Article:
3.2.   Evaluating the public perceptions about the differences (quality of representation, corruption, etc.) between the current electoral system and the previous one.

4. Evaluating and improving techniques used for measuring self-reported turnout.

4.1.   Comparing alternative turnout questions (Belli et al. 2006) in Romanian context.

4.2.   Comparing effects induced by different types of counterbiasing information used in turnout questions (Comşa & Gheorghiţă 2011).

4.3.   Re-testing validity of previous conclusions (Comşa & Postelnicu 2011) regarding the validity of the modified Item Count Technique design advanced by Corstange (2009).

4.4.   Validate self-reported turnout. A validated turnout measure will be attained using a previously tested method which has proven to be efficient (Comşa & Gheorghiţă 2011).

5. Increasing the international visibility of Romanian electoral research and connecting it to main international research networks.

5.1.   Consolidating a national network of researchers interested in the field of electoral studies and connecting it to similar networks from other countries through EES and CSES teams.

5.2.   Increasing the visibility and competitiveness of Romanian electoral studies by creating datasets compatible to the international ones (CSES, EES, BES, ANES), allowing comparisons; inclusion of Romanian datasets into integrated cross-national databases.

5.3.   Increasing the visibility of Romanian electoral studies by articles in ISI journals.

5.4.   Developing the formative dimension by involving graduate students in the planning and implementation of the research and disseminating comparative research within Romanian academia through the participation in conferences, seminars, and teaching activities.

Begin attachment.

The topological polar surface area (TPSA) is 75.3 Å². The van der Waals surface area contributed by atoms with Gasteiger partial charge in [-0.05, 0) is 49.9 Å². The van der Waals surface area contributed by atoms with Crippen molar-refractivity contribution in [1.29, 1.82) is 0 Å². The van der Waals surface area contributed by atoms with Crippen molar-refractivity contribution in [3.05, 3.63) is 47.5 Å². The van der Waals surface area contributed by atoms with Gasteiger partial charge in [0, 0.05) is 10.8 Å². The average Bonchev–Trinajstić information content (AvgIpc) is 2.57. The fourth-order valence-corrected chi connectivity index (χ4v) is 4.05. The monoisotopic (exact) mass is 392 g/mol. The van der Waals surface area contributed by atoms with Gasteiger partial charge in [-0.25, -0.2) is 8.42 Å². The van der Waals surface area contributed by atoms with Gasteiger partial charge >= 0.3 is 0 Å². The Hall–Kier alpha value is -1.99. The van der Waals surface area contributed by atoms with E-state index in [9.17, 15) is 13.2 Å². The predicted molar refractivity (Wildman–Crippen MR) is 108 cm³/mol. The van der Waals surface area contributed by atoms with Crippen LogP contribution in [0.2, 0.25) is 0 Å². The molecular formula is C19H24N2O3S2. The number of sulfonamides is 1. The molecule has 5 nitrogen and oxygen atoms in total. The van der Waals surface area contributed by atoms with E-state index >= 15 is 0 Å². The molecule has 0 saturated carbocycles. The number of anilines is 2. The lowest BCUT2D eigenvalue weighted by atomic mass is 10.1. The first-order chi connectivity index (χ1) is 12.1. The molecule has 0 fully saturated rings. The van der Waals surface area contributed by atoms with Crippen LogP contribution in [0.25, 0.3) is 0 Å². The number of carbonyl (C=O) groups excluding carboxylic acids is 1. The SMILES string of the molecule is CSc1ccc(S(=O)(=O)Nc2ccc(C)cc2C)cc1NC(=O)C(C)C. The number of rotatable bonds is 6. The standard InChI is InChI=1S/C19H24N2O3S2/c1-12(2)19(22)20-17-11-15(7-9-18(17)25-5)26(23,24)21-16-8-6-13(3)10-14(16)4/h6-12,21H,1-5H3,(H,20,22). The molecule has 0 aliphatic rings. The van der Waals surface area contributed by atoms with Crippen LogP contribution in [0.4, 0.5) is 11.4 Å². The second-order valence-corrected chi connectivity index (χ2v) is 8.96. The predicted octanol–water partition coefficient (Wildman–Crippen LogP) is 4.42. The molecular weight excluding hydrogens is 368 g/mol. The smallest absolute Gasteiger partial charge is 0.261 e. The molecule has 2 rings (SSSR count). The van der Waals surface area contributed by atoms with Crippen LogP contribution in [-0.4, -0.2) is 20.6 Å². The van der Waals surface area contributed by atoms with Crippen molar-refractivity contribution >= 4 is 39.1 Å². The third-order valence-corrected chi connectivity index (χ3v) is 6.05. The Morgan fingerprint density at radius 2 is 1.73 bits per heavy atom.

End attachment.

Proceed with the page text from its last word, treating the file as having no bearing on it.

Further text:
Expected results:

  1. Comparison of four types of elections (presidential, local, parliamentary, EP elections) in terms of current topics in the field of electoral studies. This comparison is possible as a result of carrying out panel surveys covering two electoral cycles and all types of elections. Such an endeavour is unique in Romania, whereas globally there are few such datasets (ANES, BES, RUSSET) and most of them are produced in advanced democracies.
  2. A dynamic analysis of the relationship between personal economic well-being and support for democracy. What makes this analysis possible is a conjunction of a „natural experiment” (the economic crisis) and the panel survey conducted by the grant team before the „official” start of the crisis in Romania. Continuing this panel research during and at the end of crisis makes it possible to estimate its impact on several themes within the field of electoral studies.
  3. Design of turnout questions less affected by the social desirability bias. We expect to validate a technique for verifying self-reported turnout and include a validated measure of turnout for each election in the databases. Also, we anticipate advancing and validating a modified ICT design.